Review: Flesh ToneAugust 11, 2010
Image from Amazon
Summary: Kelis makes the big jump from quirky R&B to hard dance with the help of some of the biggest producers in the game.
- This is Kelis’s 5th studio album and the first on Will.I.Am’s imprint. She left her previous label after the fairly low U.S. sales of her previous album Kelis Was Here.
- Kelis recorded a good chunk of this album while she was pregnant with her kid. Kelis gave birth to her son Knight less than a year before Flesh Tone was released.
- This is Kelis’ first album since her divorce from Nas.
- The album’s lyrics are printed on zoomed-in art of a heart for a reason. Much like Christina Aguilera on Bionic, Kelis is able to synthesize her artistic talent and experiences to make music that is catchy enough to appeal to anyone but personal enough to help her stand out from her dance diva peers. This is an electro album about God, having a kid, striking out against the judgmental, and reclaiming independence from a deadbeat ex, but those experiences connect Kelis with an audience beyond the visceral level. It’s all very “high-bandwidth.”
- Like Lady Gaga’s The Fame Monster, Flesh Tone’s tracklisting and running time make it feel more like an EP. Unlike The Fame Monster, which was all over the place musically, Kelis and her production team keep the music pretty cohesive, which is pretty amazing since a lot of producers (Burns, Boys Noize, DJ Ammo, Free School, David Guetta, Benny Benassi and more) chipped in backing tracks. It makes for a better whole.
- While most of the producers play to their strengths, especially Guetta on “Acapella” and “Scream”, occasionally you get a surprise. I normally find Boys Noize’s music to be abrasive and difficult to listen to for a long time, but on “22nd Century,” his typically syncopated beats go really well with the melodic piano lines and Kelis’s cooing.
- And sometimes playing to your strengths leads to success. Between the cool keys and singalong chorus, Kelis and Guetta make a great pair on “Acapella.” On “Brave,” Benassi’s sick bass line goes with Kelis’s hard-edged lyrics like beer and barbecue.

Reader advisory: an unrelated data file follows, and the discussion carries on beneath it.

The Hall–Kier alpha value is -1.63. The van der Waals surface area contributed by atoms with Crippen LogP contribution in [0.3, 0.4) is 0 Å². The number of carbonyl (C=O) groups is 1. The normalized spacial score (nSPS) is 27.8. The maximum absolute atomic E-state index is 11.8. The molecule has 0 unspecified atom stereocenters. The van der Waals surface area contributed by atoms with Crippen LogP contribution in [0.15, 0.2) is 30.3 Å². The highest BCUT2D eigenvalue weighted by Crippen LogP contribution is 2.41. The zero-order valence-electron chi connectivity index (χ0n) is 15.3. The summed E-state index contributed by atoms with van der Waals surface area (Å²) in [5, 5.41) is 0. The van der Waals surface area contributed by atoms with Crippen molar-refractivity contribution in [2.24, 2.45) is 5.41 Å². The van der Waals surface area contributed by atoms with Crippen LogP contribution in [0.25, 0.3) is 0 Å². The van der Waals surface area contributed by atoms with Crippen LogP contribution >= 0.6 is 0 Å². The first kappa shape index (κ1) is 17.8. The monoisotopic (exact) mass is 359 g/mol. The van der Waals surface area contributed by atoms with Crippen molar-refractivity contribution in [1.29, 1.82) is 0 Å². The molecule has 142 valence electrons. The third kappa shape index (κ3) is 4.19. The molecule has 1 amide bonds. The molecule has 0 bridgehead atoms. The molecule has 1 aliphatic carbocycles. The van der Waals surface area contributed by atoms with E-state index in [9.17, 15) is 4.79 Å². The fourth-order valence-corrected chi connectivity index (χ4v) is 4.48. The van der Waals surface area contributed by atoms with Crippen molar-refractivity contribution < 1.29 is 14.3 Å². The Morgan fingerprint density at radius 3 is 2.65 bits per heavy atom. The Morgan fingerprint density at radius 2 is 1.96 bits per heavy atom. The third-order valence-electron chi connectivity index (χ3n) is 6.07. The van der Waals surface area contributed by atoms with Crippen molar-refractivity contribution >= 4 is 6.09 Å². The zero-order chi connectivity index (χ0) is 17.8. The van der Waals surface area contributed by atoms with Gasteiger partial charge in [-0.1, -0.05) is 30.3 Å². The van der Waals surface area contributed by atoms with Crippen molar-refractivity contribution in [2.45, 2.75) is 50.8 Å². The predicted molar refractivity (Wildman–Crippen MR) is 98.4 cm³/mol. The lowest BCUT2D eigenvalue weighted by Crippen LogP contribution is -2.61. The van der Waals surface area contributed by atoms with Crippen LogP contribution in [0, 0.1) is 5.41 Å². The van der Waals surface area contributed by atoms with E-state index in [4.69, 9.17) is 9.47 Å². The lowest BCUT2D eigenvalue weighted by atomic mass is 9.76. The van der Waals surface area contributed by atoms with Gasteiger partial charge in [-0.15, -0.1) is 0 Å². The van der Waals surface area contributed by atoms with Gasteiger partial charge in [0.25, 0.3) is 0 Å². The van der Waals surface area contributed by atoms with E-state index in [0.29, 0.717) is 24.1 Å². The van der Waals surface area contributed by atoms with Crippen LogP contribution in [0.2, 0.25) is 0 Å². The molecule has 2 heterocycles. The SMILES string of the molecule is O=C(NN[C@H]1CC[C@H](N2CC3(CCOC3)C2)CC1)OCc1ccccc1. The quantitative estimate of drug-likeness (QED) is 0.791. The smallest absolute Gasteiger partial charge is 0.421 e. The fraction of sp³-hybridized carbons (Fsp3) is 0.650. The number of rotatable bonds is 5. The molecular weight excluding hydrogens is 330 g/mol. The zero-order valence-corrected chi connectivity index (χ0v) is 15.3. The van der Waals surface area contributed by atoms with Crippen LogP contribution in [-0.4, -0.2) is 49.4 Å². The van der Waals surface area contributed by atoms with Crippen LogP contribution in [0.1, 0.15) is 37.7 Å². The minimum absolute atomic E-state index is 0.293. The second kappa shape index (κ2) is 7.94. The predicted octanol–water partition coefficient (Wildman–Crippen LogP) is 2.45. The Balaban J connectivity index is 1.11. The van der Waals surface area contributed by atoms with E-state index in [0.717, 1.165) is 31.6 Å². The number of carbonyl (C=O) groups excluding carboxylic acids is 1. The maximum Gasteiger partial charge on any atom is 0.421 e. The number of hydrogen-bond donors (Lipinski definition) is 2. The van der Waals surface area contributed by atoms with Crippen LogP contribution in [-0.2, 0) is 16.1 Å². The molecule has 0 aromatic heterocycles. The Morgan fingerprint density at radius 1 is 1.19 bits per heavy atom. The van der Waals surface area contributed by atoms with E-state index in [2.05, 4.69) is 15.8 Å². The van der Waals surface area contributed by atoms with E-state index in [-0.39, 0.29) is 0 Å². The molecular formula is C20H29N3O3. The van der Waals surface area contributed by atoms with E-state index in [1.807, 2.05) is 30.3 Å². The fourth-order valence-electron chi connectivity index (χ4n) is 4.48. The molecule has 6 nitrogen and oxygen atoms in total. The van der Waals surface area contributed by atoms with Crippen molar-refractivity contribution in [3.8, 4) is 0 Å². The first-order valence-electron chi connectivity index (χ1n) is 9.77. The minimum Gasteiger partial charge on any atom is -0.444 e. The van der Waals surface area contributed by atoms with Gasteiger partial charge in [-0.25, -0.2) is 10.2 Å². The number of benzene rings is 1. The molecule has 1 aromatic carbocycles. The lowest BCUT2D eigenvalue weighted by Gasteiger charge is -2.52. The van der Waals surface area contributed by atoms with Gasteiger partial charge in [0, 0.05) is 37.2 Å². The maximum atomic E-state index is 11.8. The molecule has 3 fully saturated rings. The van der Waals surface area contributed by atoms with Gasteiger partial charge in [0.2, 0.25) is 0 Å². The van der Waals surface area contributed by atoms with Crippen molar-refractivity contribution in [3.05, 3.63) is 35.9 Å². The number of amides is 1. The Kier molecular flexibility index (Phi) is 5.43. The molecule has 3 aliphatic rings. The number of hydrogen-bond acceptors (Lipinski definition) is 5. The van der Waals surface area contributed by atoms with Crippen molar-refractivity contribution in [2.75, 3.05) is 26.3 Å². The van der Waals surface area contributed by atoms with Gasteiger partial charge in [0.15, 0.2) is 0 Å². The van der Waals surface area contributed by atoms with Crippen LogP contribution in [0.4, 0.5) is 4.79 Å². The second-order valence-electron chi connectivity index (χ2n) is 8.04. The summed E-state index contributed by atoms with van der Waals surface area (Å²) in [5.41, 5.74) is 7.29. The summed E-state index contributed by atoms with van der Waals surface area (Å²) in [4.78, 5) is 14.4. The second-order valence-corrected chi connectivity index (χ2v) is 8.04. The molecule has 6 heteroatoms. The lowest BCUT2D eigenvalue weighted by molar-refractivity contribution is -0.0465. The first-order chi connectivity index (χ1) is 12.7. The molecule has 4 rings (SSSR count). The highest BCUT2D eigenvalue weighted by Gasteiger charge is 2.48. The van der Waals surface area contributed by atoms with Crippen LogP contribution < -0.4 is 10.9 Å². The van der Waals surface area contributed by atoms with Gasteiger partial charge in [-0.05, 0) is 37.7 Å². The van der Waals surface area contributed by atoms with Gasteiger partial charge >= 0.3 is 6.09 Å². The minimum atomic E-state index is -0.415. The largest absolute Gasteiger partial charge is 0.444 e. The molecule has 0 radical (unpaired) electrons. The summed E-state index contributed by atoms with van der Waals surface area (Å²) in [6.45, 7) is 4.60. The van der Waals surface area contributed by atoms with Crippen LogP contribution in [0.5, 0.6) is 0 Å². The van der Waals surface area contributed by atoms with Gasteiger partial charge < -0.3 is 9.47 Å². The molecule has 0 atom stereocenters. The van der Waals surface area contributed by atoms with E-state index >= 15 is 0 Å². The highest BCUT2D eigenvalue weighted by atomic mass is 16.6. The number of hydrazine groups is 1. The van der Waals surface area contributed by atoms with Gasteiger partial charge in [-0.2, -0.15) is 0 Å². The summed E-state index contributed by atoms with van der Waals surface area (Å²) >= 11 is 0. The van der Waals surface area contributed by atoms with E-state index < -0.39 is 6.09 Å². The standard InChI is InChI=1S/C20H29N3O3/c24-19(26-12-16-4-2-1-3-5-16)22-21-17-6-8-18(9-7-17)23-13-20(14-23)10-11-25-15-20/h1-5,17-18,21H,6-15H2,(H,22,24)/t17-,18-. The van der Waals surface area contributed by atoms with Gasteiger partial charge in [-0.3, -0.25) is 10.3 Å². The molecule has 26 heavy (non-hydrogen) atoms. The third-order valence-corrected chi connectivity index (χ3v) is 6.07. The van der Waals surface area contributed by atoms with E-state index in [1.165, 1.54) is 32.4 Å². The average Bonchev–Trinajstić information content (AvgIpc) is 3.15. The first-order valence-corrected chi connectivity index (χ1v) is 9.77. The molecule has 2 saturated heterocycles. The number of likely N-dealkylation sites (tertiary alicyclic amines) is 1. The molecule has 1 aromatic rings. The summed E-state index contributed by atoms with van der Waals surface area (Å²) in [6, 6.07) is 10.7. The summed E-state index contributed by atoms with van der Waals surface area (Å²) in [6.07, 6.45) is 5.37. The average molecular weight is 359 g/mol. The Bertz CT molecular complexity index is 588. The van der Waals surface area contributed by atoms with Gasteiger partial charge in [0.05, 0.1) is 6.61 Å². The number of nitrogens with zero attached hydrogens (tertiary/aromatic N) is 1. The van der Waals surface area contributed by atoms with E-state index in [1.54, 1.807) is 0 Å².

- The transitions between songs are awkward. Look, if you’re going to continuously mix your dance album a la The Chemical Brothers, make sure your songs actually blend together. Don’t start bringing in another song, then fade into silence, and then start up ten seconds of the next song within one track. The end result is that most of the songs end up starting in weird places and ending with messy collisions of noise. Either blend your songs or don’t blend them. (This may be a problem only for the CD version. Maybe the digital or vinyl versions are edited differently.)
- Given the pedigree of the production team, a lot of the music doesn’t really stand out. Maybe that’s meant to give Kelis more of the spotlight, but if you are at all familiar with these producers’ past work, the results feel just a little phoned in.
- Kelis’s thin, breathy singing voice is well suited to her past R&B catalog and the sparse, quirky instrumentation of her singles, but it doesn’t carry a chorus as well atop the jackhammer beats and blaring basslines of David Guetta and Boys Noize. Her lyrics and intentions go well with the unsubtle music, but her voice falls short (except on “Acapella,” and “22nd Century” where she is gold).
Conclusion: Overall Flesh Tone is very cohesive and the listener can really sense the intentions of everyone involved, but I find this record to be a little off. The production is catchy but lacks melody and Kelis shows passion and guts through her lyrics but her vocal range doesn’t fit the music very well. I attribute that to the challenges of making a big genre switch and going to the hot talent with not as much consideration given to producer/artist fit, but if Kelis sticks to her guns and finds a production team that can better fit her abilities and performance style (I’m thinking Alan Braxe or Matthew Herbert), I would expect her next record to be stellar.